Sleep Patterns Make Steep Changes During Your Life
[...] MIDLIFE SLEEP CRISISI used the "Midlife Stage" as an excerpt for this blogpost, because that is about where I am at now. But the entire article starts with infancy, childhood, teen years, all the way through to old age. Something for everyone! Read the whole thing, for embedded links and advice for improving your sleep, whatever stage you may be in.
A lot of accomplished people claim not to need a lot of sleep. Household arts maven Martha Stewart purports to get only four hours a night. So does Tonight Show host Jay Leno. Napoleon, Winston Churchill, John F. Kennedy, Salvador Dali and Leonard da Vinci didn’t get much shut-eye either. So television journalist Pamela Wallin, who also averages only four hours a night, is in august company. “I’ve been an insomniac for as long as I can remember,” says Wallin, a Saskatchewan native who lives in Toronto. “I’ve tried herbal remedies and chamomile tea. I avoid prescription drugs because I can’t afford to lose my sharpness the next day.” Ultimately, Wallin regards her chronic insomnia as something she just has to live with. “If I needed more sleep,” she reasons, “I probably wouldn’t have gotten done what I have done in my life.”
Sixty-two per cent of Americans experience a sleep problem a few nights a week, according to a National Sleep Foundation study released last month. Two-thirds say sleepiness interferes with their concentration. “We should really get nine or 10 hours of sleep,” says psychologist Coren. “But we’re only getting seven. Sleep is not something we value.” Family stresses, the frenetic pace of life and poor bedtime habits all contribute to an epidemic of sleeplessness. Among modern complications: the wired world. “I know people who have a fax machine at the foot of their bed with a little bleeper so they can get up in the middle of the night to read their faxes,” says Coren. “The pressure to lead a 24-hour life is getting worse.”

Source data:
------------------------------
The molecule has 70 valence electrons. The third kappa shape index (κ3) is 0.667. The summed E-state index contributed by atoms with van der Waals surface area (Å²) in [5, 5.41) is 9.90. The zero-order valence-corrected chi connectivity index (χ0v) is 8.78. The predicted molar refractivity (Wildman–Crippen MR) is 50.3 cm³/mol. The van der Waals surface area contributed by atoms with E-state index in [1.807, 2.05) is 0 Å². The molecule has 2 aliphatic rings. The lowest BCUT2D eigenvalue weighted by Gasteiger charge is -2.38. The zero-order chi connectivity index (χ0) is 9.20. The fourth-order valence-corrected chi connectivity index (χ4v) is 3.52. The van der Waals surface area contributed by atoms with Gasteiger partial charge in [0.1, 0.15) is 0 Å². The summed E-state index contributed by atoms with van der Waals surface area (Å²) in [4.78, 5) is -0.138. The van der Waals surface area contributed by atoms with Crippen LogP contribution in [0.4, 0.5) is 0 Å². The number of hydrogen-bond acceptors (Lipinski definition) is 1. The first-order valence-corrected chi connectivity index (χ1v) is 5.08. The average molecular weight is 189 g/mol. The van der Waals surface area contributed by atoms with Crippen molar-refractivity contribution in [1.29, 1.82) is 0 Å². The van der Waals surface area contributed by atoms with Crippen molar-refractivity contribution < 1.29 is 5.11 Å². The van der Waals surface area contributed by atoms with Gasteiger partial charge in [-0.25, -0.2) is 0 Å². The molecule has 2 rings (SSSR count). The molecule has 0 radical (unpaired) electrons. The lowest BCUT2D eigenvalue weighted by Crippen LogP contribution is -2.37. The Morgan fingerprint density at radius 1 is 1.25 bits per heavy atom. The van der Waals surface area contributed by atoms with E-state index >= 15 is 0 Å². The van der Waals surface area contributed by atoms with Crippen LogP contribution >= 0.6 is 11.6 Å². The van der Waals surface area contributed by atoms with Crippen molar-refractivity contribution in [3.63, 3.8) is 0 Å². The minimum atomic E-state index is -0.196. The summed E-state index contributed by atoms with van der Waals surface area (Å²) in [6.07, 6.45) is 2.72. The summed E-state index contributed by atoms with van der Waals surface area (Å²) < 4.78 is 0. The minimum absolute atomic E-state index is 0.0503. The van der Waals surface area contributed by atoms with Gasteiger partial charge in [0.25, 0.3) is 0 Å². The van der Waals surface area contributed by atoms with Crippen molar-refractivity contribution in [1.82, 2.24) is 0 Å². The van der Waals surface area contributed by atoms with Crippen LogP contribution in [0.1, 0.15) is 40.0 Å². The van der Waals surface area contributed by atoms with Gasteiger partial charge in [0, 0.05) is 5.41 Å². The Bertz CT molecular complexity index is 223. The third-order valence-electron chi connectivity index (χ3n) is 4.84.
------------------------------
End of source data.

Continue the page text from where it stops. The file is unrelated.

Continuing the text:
At least many poor sleepers know they need help. About 2,000 people a year use the sleep clinic at UBC run by psychiatrist Jon Fleming. Thirty-five per cent of them complain of insomnia, a disorder that often runs in families. Others attend the clinic because of sleep apnea (troubled breathing) and narcolepsy (an overwhelming desire to sleep), among other sleep disorders. “The causes of insomnia are legion,” says Fleming. “It can be caused by psychiatric conditions or drug and alcohol abuse. But the leading cause is stress.” When Vancouver children’s bookstore owner Phyllis Simon can’t sleep, she gets out of bed for a while and writes a list of all the things she has to do. “I try to transfer my anxieties to the list. Then I’ll make myself a cup of warm milk.”
But waking up in the middle of the night and then going back to sleep – – as Simon sometimes does — can be harder on cognition than not sleeping at all, says University of Montreal psychiatrist Roger Godbout. “Your performance the next day will be worse than if you stay up all night,” he explains. While insomnia may lead to fuzzy thinking, those who short-circuit sleep by working long hours could also be compromising their physical health. Research at the University of Chicago shows adults who get fewer than seven hours of sleep are more prone to diabetes, high blood pressure and endocrine dysfunction.
Women also report more sleep problems than men — a consequence, often, of their biology. Just before menstruation, says Toronto Western Hospital sleep researcher Helen Driver, “there is a withdrawal of hormones that triggers poor sleep.” Entering menopause doesn’t make it better. Thirty-six per cent of menopausal women polled by the National Sleep Foundation said hot flashes interfered with their night’s rest. Sleep investigators are becoming more aware of the effects of the female hormones, estrogen and progesterone, says Driver. “Progesterone,” she says, “interacts with a receptor in the brain that seems to have sleep-inducing qualities.” [...]